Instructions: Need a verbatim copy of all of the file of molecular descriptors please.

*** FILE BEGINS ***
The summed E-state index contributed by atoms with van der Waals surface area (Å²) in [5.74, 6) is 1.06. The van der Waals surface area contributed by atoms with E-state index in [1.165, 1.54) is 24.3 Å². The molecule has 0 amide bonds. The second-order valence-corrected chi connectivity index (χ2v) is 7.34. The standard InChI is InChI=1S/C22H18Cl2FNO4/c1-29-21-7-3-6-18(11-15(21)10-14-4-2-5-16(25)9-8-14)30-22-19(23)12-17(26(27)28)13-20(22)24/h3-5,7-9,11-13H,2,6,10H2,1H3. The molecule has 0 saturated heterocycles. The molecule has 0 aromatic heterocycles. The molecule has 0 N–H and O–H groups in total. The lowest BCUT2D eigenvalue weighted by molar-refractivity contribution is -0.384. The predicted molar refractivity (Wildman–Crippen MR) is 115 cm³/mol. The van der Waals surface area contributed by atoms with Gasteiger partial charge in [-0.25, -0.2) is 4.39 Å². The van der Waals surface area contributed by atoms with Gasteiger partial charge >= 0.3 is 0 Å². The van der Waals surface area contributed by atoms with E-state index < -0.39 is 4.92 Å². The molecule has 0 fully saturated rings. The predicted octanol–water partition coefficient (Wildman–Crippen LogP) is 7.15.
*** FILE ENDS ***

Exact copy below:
The summed E-state index contributed by atoms with van der Waals surface area (Å²) in [5.74, 6) is 1.06. The van der Waals surface area contributed by atoms with E-state index in [1.165, 1.54) is 24.3 Å². The molecule has 0 amide bonds. The second-order valence-corrected chi connectivity index (χ2v) is 7.34. The standard InChI is InChI=1S/C22H18Cl2FNO4/c1-29-21-7-3-6-18(11-15(21)10-14-4-2-5-16(25)9-8-14)30-22-19(23)12-17(26(27)28)13-20(22)24/h3-5,7-9,11-13H,2,6,10H2,1H3. The molecule has 0 saturated heterocycles. The molecule has 0 aromatic heterocycles. The molecule has 0 N–H and O–H groups in total. The lowest BCUT2D eigenvalue weighted by molar-refractivity contribution is -0.384. The predicted molar refractivity (Wildman–Crippen MR) is 115 cm³/mol. The van der Waals surface area contributed by atoms with Gasteiger partial charge in [-0.25, -0.2) is 4.39 Å². The van der Waals surface area contributed by atoms with Gasteiger partial charge >= 0.3 is 0 Å². The van der Waals surface area contributed by atoms with E-state index < -0.39 is 4.92 Å². The molecule has 0 fully saturated rings. The predicted octanol–water partition coefficient (Wildman–Crippen LogP) is 7.15.